The next several weeks I stayed in contact, via email, with Barbara, until we finally arranged to meet back up. I went to spend another weekend with them, which was just as fun as the first. Throughout the semester I kept visiting with Barbara and Norman, bringing friends to their house, having dinner with them, and sharing all my stories of Scotland with them. We became very close and when I was with them it felt as though I had a family in Scotland. This was particularly special to me because, as a first-generation student, I realized I was experiencing something that would be of total surprise and intrigue to my family at home. I was so excited to share with them the benefit of meeting new people and building such relationships. Eventually my family began visiting me, a few at a time. Each time I had family in town we visited, or even stayed, with Barbara and Norman. They became involved in my personal life and my family loved them just as much as me! I even met all three of their sons, which was fun because we could joke about them as parents, yet adored them in similar ways. Their oldest son even joked that I was his American sister, which genuinely warmed my heart.

Until Next Time

As the end of my semester arrived in Scotland, bringing sadness and heartache after months of growing affection for the country, I knew I had to say goodbye to Barbara and Norman. I had some friends come from America when the semester ended and we spent about a week just traveling around the country. We had our last three days in Edinburgh, staying with my lovely Scottish family. Our last full day in Scotland was incredible. We had breakfast in the garden because it was sunny and warm. Then Barbara and Norman took us to Dollar Glen, one they always took their sons to as children. We hiked through the glen and had another picnic, but this one was in the garden of Campbell Castle, situated atop the glen. We explored the castle together and had many laughs. In the evening we had one last picnic in their garden, accompanied by lots of music, wine, and dancing. Our hearts were so full.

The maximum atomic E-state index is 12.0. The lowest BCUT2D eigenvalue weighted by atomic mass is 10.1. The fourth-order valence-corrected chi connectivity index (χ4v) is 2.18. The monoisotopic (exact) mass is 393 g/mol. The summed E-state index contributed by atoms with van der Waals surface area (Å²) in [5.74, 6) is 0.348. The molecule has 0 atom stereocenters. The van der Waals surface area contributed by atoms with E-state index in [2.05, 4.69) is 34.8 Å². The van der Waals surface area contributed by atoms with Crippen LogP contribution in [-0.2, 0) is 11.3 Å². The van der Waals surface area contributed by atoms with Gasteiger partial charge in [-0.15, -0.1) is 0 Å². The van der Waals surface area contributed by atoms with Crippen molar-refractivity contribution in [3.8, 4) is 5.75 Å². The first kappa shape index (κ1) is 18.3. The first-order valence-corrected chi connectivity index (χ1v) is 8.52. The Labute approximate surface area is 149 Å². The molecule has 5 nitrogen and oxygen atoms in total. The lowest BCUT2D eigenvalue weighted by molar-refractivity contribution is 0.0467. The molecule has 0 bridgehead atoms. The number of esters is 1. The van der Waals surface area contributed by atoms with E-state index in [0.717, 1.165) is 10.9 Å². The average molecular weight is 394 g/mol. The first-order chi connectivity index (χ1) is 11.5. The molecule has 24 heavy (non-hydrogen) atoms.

Norman took me and my friends to the airport the next morning. I said goodbye with tears in my eyes, but I knew I would see them again. I had invited them to my wedding, which will be in December 2019. They were eager for the invite and are, most likely, coming to America for the most exciting day of my life. I’m so looking forward to that day so that I can embrace them once again! However, since I’ve arrived back in America I have stayed in contact with them, always keeping each other updated on our lives at the moment. My heart sings when I see a message from Barbara. Cultivating relationships like this while abroad is something that cannot be neglected. Learning about another culture first-hand is an incredible experience. Barbara and Norman are a chapter of my life that I will never forget, tying me to Scotland even more than all the other memories.

Saige Gabbard is a History and Art History major at The University of Tulsa and studied abroad with IFSA at the University of St. Andrews in St. Andrews, Scotland in 2018.